No. 15/September 11, 2017

Whiteflies are being found commonly in the landscape, feeding on the leaves of flowers and other herbaceous plants as well as shrubs and trees. Generally, late season whiteflies can be ignored, as they are too late to cause serious damage to plant health or even cause obvious aesthetic damage. They are 1/16-inch-long insects with white, powdery wings. They sit on leaf undersides and fly off infested foliage when disturbed, frequently being numerous enough at this time of year to be obvious. They are sucking insects, whose removal of sap can cause leaf distortion.

Stinging Caterpillars
Almost all caterpillars are harmless when handled, their impact to us is primarily from their feeding on plants. A few caterpillars possess stinging hairs and barbs that cause various reactions from itchy rashes to painful stings. They are easily recognized by their physical appearance, being colorful with obvious hairs and spines. These include the Io, imperial, and saddleback caterpillars.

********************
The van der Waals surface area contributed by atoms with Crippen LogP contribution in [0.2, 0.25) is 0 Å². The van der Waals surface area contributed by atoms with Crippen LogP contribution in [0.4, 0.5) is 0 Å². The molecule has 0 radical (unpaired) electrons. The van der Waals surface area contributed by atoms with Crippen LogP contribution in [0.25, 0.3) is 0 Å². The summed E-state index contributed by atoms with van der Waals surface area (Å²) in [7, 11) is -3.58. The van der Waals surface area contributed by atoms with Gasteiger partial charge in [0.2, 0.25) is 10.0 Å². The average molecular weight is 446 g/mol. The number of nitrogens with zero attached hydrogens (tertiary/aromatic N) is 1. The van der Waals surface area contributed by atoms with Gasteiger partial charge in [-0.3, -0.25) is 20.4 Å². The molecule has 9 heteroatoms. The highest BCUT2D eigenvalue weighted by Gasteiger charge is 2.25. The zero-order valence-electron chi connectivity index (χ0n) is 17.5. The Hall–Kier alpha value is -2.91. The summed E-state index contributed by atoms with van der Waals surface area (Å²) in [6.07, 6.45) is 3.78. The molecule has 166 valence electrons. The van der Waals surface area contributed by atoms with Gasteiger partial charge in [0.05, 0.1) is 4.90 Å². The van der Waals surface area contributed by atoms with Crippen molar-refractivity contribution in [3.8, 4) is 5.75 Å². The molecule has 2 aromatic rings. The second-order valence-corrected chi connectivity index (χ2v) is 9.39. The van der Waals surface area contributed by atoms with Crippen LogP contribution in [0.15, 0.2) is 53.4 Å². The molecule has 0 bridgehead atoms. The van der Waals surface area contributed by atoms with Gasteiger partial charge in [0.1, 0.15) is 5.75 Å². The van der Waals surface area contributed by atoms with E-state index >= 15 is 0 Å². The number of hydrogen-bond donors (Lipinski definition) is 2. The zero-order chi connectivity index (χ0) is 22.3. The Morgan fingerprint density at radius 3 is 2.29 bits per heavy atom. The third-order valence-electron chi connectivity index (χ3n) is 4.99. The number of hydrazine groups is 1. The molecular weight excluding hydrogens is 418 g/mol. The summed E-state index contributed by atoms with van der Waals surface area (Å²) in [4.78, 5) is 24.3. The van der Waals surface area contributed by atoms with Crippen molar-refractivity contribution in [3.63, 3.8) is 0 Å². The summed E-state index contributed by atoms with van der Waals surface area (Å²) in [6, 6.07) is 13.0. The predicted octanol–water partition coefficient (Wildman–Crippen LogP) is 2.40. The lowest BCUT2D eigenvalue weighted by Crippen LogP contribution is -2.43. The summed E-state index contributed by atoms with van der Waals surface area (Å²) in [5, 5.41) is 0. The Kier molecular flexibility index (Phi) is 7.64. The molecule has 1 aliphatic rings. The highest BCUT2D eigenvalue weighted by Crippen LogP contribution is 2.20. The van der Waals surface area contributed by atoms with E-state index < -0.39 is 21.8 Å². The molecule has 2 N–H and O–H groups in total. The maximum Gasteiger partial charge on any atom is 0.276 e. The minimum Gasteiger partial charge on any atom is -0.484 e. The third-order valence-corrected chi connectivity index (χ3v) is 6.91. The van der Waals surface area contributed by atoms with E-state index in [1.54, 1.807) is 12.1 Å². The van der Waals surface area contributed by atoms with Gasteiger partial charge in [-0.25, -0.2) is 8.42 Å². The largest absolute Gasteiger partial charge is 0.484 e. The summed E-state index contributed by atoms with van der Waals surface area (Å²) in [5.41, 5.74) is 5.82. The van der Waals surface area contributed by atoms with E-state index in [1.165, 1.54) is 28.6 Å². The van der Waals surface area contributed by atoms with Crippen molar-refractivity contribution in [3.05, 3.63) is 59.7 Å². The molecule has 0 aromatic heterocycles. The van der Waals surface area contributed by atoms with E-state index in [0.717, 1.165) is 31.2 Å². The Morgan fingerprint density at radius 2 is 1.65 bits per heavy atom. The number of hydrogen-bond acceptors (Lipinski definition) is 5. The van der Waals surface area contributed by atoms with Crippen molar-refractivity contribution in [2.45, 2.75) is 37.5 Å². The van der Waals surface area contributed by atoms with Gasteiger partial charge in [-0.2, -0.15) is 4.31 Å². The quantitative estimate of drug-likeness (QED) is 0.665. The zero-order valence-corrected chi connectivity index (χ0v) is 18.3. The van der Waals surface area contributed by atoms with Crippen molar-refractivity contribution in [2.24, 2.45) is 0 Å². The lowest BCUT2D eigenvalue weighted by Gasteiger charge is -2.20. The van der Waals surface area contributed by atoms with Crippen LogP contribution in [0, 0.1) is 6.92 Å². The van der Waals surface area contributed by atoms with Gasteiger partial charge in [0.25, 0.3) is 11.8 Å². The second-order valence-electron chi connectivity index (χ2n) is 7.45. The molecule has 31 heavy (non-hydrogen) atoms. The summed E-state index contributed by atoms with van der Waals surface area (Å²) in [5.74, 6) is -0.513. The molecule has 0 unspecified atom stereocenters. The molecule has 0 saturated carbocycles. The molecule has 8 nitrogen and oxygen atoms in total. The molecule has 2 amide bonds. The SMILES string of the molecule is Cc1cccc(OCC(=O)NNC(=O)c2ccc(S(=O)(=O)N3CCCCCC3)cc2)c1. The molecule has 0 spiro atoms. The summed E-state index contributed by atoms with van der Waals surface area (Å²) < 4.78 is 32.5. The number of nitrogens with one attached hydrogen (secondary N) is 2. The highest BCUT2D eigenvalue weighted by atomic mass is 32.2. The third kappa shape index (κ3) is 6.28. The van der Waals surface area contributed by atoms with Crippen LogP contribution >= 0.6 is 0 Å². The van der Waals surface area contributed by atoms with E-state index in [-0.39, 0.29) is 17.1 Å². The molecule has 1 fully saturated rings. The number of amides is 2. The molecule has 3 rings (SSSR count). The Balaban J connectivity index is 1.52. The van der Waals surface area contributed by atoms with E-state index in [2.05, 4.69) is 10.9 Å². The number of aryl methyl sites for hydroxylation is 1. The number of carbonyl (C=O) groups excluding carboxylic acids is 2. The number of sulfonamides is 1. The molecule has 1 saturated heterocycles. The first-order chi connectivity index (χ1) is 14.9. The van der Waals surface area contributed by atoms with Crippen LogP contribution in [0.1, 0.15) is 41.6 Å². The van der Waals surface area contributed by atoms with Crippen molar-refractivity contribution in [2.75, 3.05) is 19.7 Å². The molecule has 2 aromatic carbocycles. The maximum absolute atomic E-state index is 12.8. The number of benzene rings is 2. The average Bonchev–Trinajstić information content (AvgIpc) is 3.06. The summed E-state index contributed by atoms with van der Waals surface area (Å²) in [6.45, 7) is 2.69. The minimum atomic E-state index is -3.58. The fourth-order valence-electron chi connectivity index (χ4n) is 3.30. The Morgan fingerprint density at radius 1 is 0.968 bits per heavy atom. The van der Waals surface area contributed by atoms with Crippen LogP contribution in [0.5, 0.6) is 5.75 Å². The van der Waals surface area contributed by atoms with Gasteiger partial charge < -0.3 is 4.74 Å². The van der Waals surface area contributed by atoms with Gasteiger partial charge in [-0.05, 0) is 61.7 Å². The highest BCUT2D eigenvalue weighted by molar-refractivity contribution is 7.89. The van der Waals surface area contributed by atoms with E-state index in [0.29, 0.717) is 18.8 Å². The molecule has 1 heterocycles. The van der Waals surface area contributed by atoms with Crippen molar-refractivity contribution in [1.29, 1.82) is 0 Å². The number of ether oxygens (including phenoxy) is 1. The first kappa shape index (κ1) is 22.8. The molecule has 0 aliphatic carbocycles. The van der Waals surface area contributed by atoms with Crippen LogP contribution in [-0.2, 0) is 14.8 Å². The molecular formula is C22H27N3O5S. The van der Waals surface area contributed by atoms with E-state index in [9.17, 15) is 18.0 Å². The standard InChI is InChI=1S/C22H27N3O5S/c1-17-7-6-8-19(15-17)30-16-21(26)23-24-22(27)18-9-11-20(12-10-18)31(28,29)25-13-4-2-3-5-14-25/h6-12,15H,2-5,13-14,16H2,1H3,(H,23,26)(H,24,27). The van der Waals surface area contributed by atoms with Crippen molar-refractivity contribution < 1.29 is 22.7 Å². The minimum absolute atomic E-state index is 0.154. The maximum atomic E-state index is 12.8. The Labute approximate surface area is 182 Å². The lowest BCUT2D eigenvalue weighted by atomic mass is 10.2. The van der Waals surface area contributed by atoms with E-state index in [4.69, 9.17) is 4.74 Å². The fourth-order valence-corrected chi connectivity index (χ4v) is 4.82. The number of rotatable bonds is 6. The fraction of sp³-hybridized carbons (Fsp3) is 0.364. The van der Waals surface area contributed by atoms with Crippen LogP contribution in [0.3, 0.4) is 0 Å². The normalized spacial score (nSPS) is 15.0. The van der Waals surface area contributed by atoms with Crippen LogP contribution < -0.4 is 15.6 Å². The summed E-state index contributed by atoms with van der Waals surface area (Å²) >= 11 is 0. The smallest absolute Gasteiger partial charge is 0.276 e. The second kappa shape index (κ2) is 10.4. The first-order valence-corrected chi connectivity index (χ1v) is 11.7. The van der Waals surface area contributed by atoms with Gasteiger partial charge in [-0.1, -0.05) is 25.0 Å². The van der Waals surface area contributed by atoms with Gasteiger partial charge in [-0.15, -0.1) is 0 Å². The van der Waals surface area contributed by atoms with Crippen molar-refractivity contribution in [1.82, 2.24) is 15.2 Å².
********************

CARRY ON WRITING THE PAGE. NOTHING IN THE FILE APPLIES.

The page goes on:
Tar Spots of Maple
Tar spots have been evident on many species of maple this year. Several different fungi in the genus Rhytisma cause this disease. Tar spots result in raised, black spots to on upper leaf surfaces. The symptoms are distinct, allowing for and easy diagnosis. Affected leaves appear as if they splattered with tar, hence the name Tar Spot.

Bur Oak Blight Moves South in Illinois
Bur Oak Blight (BOB) is a potentially serious fungal disease that only affects bur oak trees. After first being reported in Illinois in 2012, the Plant Clinic has received symptomatic samples almost every year. The pathogen was first identified in Iowa and appears to be present in almost every county in Iowa and Minnesota. For the first several years, the only confirmations in Illinois were in northern counties and one far western county (Hancock). Over the past few years we have received samples from central Illinois which were either confirmed or highly suspected of infection with the bur oak blight pathogen.